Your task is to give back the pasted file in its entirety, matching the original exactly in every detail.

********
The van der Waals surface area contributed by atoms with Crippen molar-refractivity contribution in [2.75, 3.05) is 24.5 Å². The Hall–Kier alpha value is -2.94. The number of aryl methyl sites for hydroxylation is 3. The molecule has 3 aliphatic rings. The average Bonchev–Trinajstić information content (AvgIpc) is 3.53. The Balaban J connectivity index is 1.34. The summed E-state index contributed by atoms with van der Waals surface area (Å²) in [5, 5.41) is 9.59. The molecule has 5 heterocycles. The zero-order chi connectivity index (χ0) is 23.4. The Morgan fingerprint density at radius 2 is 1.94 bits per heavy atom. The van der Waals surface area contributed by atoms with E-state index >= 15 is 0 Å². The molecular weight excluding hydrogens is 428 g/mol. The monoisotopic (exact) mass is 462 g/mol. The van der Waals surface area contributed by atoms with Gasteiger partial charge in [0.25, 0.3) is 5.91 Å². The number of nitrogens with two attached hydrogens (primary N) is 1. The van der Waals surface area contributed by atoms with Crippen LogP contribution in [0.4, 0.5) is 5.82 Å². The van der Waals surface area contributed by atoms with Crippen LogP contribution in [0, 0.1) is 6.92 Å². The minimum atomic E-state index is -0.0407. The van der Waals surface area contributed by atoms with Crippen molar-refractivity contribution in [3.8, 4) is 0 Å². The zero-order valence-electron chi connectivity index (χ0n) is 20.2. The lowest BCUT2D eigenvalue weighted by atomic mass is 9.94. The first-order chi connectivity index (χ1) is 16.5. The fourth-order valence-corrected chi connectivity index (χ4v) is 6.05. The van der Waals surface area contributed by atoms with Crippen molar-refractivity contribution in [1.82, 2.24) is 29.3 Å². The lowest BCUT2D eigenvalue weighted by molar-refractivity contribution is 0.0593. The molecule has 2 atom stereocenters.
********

The van der Waals surface area contributed by atoms with Crippen molar-refractivity contribution in [2.75, 3.05) is 24.5 Å². The Hall–Kier alpha value is -2.94. The number of aryl methyl sites for hydroxylation is 3. The molecule has 3 aliphatic rings. The average Bonchev–Trinajstić information content (AvgIpc) is 3.53. The Balaban J connectivity index is 1.34. The summed E-state index contributed by atoms with van der Waals surface area (Å²) in [5, 5.41) is 9.59. The molecule has 5 heterocycles. The zero-order chi connectivity index (χ0) is 23.4. The Morgan fingerprint density at radius 2 is 1.94 bits per heavy atom. The van der Waals surface area contributed by atoms with E-state index >= 15 is 0 Å². The molecular weight excluding hydrogens is 428 g/mol. The monoisotopic (exact) mass is 462 g/mol. The van der Waals surface area contributed by atoms with Gasteiger partial charge in [0.25, 0.3) is 5.91 Å². The number of nitrogens with two attached hydrogens (primary N) is 1. The van der Waals surface area contributed by atoms with Crippen LogP contribution in [0.4, 0.5) is 5.82 Å². The van der Waals surface area contributed by atoms with Crippen LogP contribution in [0, 0.1) is 6.92 Å². The minimum atomic E-state index is -0.0407. The van der Waals surface area contributed by atoms with Crippen molar-refractivity contribution in [3.8, 4) is 0 Å². The zero-order valence-electron chi connectivity index (χ0n) is 20.2. The lowest BCUT2D eigenvalue weighted by atomic mass is 9.94. The first-order chi connectivity index (χ1) is 16.5. The fourth-order valence-corrected chi connectivity index (χ4v) is 6.05. The van der Waals surface area contributed by atoms with Crippen molar-refractivity contribution in [1.82, 2.24) is 29.3 Å². The lowest BCUT2D eigenvalue weighted by molar-refractivity contribution is 0.0593. The molecule has 2 atom stereocenters.